Understanding Disease in our Feline Friends

A longstanding bilateral collaboration to enhance our understanding of feline disease has come to a head as two researchers meet in Tasmania via Fulbright.

Dr Sue VandewoudeDr Sue VandeWoude, a veterinary virologist and recently the Associate Dean for the College of Veterinary and Medical Biosciences at Colorado State, spent this summer visiting UTAS Biological Sciences on a Fulbright scholarship. Sue’s research has focussed on disease ecologies of wild and domestic cats, and was elected to the National Academy of Sciences last year. Sue’s research has demonstrated that pumas commonly acquire pathogens from bobcats and domestic cats via predation, and that some of these cross-species transmissions result in fatal diseases like Feline Leukemia Virus, whereas others spread rapidly without overt symptoms in puma.

Dr Scott Carver specialises in the ecology and epidemiology of infectious diseases, spanning wildlife, domestic animal and human health.

Scott currently researches sarcoptic mange in wombats, Ross River virus, and chlamydial infections of koala and agricultural animals.

When he was a postdoctoral researcher at Colorado State University (USA) from 2010 to 2012, he studied pathogen exposure and cross-species transmission among puma, bobcats and domestic cats around the urban-wildland interface with Dr. VandeWoude. After he finished his postdoc, he came to UTAS to join the School of Biological Sciences, bringing his continuing collaborations with colleagues at Colorado State with him to Tasmania.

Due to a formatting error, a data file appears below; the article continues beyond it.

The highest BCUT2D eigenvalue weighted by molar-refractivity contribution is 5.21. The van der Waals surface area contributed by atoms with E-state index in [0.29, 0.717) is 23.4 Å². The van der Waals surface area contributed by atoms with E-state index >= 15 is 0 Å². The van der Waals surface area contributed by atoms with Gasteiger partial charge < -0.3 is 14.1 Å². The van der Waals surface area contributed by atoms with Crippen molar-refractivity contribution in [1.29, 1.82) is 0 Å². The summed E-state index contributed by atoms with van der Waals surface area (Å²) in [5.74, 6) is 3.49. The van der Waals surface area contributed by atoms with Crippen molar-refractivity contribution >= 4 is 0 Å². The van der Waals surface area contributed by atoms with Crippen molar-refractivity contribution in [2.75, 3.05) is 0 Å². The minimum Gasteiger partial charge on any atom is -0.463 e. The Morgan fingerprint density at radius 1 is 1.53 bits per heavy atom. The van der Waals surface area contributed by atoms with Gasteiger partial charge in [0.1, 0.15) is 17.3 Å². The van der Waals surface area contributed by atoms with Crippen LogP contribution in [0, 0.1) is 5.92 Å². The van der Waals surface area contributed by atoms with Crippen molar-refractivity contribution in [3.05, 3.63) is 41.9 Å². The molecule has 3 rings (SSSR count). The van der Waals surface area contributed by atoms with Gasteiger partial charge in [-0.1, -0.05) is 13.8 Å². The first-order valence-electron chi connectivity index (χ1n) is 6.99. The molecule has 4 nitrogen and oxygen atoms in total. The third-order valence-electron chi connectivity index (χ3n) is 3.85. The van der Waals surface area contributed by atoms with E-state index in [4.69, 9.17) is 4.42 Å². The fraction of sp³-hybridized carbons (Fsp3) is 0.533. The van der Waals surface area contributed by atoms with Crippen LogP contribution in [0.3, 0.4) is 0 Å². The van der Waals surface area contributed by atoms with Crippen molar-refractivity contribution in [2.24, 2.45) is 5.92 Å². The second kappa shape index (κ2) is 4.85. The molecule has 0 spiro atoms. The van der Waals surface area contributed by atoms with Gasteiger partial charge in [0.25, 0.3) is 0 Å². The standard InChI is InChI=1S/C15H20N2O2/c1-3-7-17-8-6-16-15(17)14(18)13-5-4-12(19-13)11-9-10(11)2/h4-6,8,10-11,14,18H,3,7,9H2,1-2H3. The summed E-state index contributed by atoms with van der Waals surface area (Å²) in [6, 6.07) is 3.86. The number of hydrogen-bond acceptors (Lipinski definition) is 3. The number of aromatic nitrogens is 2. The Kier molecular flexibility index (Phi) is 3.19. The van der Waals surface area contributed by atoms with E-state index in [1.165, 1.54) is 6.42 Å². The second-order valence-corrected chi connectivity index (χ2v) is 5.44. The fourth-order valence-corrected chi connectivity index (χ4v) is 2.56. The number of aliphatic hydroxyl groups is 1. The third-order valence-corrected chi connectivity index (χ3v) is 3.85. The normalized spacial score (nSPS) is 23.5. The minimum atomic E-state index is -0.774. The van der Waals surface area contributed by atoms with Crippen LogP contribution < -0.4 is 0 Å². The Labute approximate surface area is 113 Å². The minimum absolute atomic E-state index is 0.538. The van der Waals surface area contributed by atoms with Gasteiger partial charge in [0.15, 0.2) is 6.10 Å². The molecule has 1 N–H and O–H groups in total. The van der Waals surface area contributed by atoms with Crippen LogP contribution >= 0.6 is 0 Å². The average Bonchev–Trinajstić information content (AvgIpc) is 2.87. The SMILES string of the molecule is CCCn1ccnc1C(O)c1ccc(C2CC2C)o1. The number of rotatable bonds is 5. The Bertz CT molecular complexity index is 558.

Sue and Scott have a track record of over seven years of collaboration. They have long worked together on research to better understand Feline Immunodeficiency Virus (FIV), an analogue for HIV in humans. During Sue’s Fulbright-sponsored sabbatical  in Tasmania, she is continuing work on this topic. She hopes that an ongoing literature review will be able to identify trends in FIV transmission across domestic cat populations. With Sue’s veterinary virology expertise combined with Scott’s statistical and ecological research strengths, the collaboration may be able to tease out the causes and effects in FIV transmission.

Independent of Scott and Sue’s longstanding collaboration, undergraduate exchange programs have been hosted between UTAS and Colorado State University. Additionally, CSU veterinary students have participated in 12-week research experience programs in Tasmania to complement their clinical training back home. The animal cancer centre at CSU has worked with UTAS scientists on Tasmanian devil facial tumour disease research, and Menna Jones, another Fulbright Scholar and Professor of Biological Sciences at UTAS, has also taken a sabbatical at CSU.